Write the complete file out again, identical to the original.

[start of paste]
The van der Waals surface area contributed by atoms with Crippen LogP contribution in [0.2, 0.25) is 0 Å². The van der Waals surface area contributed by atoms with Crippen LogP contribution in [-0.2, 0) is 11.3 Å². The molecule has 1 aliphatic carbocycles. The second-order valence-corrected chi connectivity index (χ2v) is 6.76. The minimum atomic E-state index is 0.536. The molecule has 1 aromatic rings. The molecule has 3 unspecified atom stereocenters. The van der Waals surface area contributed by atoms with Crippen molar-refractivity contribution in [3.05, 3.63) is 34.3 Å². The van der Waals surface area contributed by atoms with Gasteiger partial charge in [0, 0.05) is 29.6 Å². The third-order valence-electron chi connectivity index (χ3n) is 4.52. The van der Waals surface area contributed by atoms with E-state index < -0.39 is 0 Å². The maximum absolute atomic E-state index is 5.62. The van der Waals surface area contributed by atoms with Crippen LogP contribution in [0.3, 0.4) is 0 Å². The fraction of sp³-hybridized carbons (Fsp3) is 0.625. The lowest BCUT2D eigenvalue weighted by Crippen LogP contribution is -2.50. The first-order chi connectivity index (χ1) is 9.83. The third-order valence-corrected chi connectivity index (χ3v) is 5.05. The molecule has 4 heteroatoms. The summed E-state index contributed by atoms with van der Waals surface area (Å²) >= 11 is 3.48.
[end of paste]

The van der Waals surface area contributed by atoms with Crippen LogP contribution in [0.2, 0.25) is 0 Å². The van der Waals surface area contributed by atoms with Crippen LogP contribution in [-0.2, 0) is 11.3 Å². The molecule has 1 aliphatic carbocycles. The second-order valence-corrected chi connectivity index (χ2v) is 6.76. The minimum atomic E-state index is 0.536. The molecule has 1 aromatic rings. The molecule has 3 unspecified atom stereocenters. The van der Waals surface area contributed by atoms with Crippen molar-refractivity contribution in [3.05, 3.63) is 34.3 Å². The van der Waals surface area contributed by atoms with Gasteiger partial charge in [0, 0.05) is 29.6 Å². The third-order valence-electron chi connectivity index (χ3n) is 4.52. The van der Waals surface area contributed by atoms with E-state index < -0.39 is 0 Å². The maximum absolute atomic E-state index is 5.62. The van der Waals surface area contributed by atoms with Crippen LogP contribution in [0.3, 0.4) is 0 Å². The fraction of sp³-hybridized carbons (Fsp3) is 0.625. The lowest BCUT2D eigenvalue weighted by Crippen LogP contribution is -2.50. The first-order chi connectivity index (χ1) is 9.83. The third-order valence-corrected chi connectivity index (χ3v) is 5.05. The molecule has 4 heteroatoms. The summed E-state index contributed by atoms with van der Waals surface area (Å²) >= 11 is 3.48.